Latest figures from the Bank of Ghana indicate that Ghana’s total balance of trade recorded a surplus of 1.87 billion dollars in the first ten months of the year.
This, according to the Central Bank’s Summary of Economic and Financial Data is equivalent to about 2.8% of Gross Domestic Product (GDP).
The surplus recorded is higher than the $1.02 billion dollars recorded during the same period in 2021.
The figures which summarise Ghana’s economic activities for the year ending October 2022 indicate that the country received 14.3 billion dollars from her exports in October 2022 compared to the estimated 12.4 billion dollars it spent on importing goods for the same period.
While total exports went up by 17.8% year-on-year to $14.3 billion, total imports also increased by 11.79% on a year-on-year basis to $12.45 billion.
The increase in the trade balance can be attributed to the increase in the price of crude oil on the world market and an increase in gold production in the country.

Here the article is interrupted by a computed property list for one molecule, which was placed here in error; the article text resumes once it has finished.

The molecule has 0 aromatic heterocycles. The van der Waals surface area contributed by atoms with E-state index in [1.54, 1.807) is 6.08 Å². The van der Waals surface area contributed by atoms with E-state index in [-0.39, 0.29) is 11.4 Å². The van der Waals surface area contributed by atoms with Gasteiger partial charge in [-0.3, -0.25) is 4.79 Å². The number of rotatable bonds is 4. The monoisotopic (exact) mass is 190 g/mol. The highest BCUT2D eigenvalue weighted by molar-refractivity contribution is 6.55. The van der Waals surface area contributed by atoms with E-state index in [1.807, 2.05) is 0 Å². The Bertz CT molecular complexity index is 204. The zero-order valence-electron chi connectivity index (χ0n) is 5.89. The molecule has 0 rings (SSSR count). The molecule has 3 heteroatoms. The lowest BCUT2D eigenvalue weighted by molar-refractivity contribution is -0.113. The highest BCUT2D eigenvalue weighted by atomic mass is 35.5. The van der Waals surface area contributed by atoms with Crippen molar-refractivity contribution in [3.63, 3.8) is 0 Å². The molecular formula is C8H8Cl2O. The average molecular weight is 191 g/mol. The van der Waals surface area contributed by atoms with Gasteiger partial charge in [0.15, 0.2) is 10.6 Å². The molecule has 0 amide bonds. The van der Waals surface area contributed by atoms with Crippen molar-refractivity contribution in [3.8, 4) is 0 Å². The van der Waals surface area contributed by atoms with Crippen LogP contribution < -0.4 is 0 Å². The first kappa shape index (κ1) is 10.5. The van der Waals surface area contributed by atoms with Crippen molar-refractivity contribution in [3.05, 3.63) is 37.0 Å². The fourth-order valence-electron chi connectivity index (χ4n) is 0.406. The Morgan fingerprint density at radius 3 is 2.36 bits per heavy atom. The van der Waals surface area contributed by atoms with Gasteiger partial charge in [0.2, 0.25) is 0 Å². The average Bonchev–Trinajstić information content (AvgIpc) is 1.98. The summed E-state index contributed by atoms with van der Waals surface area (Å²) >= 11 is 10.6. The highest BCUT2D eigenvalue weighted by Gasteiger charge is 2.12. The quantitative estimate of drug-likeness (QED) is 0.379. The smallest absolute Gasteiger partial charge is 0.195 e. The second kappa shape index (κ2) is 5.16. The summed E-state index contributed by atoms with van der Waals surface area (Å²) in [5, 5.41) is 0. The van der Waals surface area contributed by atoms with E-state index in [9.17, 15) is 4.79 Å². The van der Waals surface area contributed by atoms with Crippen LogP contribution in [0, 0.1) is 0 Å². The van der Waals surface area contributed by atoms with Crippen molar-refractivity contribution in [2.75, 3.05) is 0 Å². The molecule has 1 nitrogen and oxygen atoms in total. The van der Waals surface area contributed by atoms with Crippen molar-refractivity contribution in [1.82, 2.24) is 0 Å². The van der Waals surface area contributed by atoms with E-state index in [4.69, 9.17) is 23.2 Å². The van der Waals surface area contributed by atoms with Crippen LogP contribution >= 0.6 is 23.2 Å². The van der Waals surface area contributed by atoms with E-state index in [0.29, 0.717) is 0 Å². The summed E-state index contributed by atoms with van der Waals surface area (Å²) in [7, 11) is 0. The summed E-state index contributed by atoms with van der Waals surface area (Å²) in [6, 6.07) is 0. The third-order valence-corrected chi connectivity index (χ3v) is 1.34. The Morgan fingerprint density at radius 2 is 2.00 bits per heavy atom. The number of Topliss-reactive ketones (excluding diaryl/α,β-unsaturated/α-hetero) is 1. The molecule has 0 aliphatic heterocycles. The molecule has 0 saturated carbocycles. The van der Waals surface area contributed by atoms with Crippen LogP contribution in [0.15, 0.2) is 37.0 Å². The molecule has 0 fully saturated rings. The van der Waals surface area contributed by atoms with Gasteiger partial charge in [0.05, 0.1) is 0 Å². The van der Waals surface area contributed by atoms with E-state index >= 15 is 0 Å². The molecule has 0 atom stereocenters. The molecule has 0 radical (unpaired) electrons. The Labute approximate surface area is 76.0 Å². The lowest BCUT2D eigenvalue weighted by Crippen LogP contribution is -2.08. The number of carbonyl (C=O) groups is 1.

The Bank of Ghana data further revealed that gold dominated the total value of exports, recording US$5.33 billion in October this year, up from US$4.8 billion recorded in September.
Gold export earnings also went up by 26.4% to $5.33 billion, supported by increased production volumes triggered by the positive response from small-scale gold exporters.
Oil followed suit with US$4.6 billion worth of exports in the same month under review.
However, on account of lower prices and low cocoa purchases, cocoa receipts declined to $1.77 billion in October 2022, compared to $2.44 billion in October 2021.
According to the report, non-oil imports were estimated at US$8.5 billion, while oil imports accounted for US$3.9 billion for October 2022.